one which We will cherish through the rest of our life and ever strive
to bring to complete realization. They play a great part in our lives,
these castles, and the World would be dreary indeed Without them.
if 'X' -ll-
Some would cry and pity him
Because he has no teeth
Either on the upper jaw
Or on the jaw beneathg
But he never has to brush them,
Have them pulled, or have them filled,
For he never has an abcessed tooth
Or nerve that should be killed.
He talks all day aunl shouts all nightg
For his race he is ai booster.
But the reason that he has uot teeth
Is 'cause he is 21, rooster.
. .,f.. .
Page One Hundred Eight
UN P o S T
Scholarship in Franklin
Franklin 's scholarship standing has always been high, as the ac-
complislunents of her graduates in higher institutions of learning have
proved. However, prior to the adoption by the StudentiB0dy in June,
1921, of the present system of awards, no formal recognition was given
A term trade of "EU in at least four mafor sub'ects and 11Ot less
,, . E . . . '
tha.n HG' 111 all other subjects taken, is the requirements for a term
award. There are eight different awards given, the degree depending
on the number of times awards have been won. To date approxi-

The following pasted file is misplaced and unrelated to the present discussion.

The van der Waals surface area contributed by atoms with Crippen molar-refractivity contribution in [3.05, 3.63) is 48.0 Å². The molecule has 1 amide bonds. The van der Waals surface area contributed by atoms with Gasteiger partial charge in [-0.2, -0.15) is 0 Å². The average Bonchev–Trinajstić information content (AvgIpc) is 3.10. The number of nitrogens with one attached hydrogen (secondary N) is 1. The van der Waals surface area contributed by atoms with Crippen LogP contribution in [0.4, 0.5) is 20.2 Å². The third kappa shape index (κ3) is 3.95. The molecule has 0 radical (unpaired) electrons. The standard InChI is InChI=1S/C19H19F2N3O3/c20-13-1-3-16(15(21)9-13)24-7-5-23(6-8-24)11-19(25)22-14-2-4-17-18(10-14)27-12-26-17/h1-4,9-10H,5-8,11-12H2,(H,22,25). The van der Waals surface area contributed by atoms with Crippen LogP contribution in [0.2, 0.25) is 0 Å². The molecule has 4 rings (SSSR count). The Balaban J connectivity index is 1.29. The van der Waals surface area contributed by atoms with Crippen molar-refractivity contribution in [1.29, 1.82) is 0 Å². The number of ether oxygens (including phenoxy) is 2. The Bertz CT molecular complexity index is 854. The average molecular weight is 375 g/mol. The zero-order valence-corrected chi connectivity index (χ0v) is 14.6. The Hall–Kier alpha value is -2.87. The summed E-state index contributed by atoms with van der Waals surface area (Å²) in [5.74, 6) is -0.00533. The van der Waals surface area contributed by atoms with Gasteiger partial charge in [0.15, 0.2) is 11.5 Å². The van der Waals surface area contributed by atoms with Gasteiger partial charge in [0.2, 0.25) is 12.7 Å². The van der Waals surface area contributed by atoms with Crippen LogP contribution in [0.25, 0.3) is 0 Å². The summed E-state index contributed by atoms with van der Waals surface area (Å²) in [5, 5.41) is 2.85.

matel 1 sevent 1 awards have been made.
Through the Student Body Franklin now doi11g as much as a11y
other high school i11 the city or state to promote higher standards of
The demand for a college education is every year becoming
greater. Colleges in self defense have been forced to raise their stand-
ards. Carlton E. Spencer, Registrar of the University of O1'6g'011, in ex-
plaining why a student looking toward college must acquire correct
habits of study while in high school, says: "Almost every high school
student has the ability to make good. It is not a matter of brilliancy
or superior mental capacity but of simply plugging away, getting each
day's lesson as it comes. Tlierefore the prospective college student
should begi11 at the outset of his high school course to lay a foundation
of scholarly habits and training."
High schools. if they are to prepare students for admission to eol-
lege niust take account. of college attitude. Franklin is measuring up
to her responsibility i11 this respect.
Students who have won schola1'ship awards are considering or-
ganizing. This will probably be effected at the begi1111ing of the fall
Of scholarship awards made for the terrus ending January, 1922,
June, 1922, and January, 1923, Clara Jasper and Nori Shimoinura
have received fourth awards, the highest yet made. The next in order,
third awards, have been given Vivian Hockman, Clara Jasper, Manota
Marohn, Avis Nelson. Martha Stanley and Nora Shimoinura. Many
others l1ave received first a11d second awards.
STUDENT BODY COMMlTTEE ON SCHOLARSHIP.
Signed: A. T. Culley, Chairman,
Perry D. Avery,
Miss Schmidli, Faculty.
Page One Hundred Nine
LJUN JHQQSSQY POSTLX
Who Are You?
By PERRY D AVERY
OUR short yezus ago we too 11 ere F18Sll1H811, gl ee11 as the new buds
upon the trees 111 spung 1101 d1d we BVG1 stop to reahze that some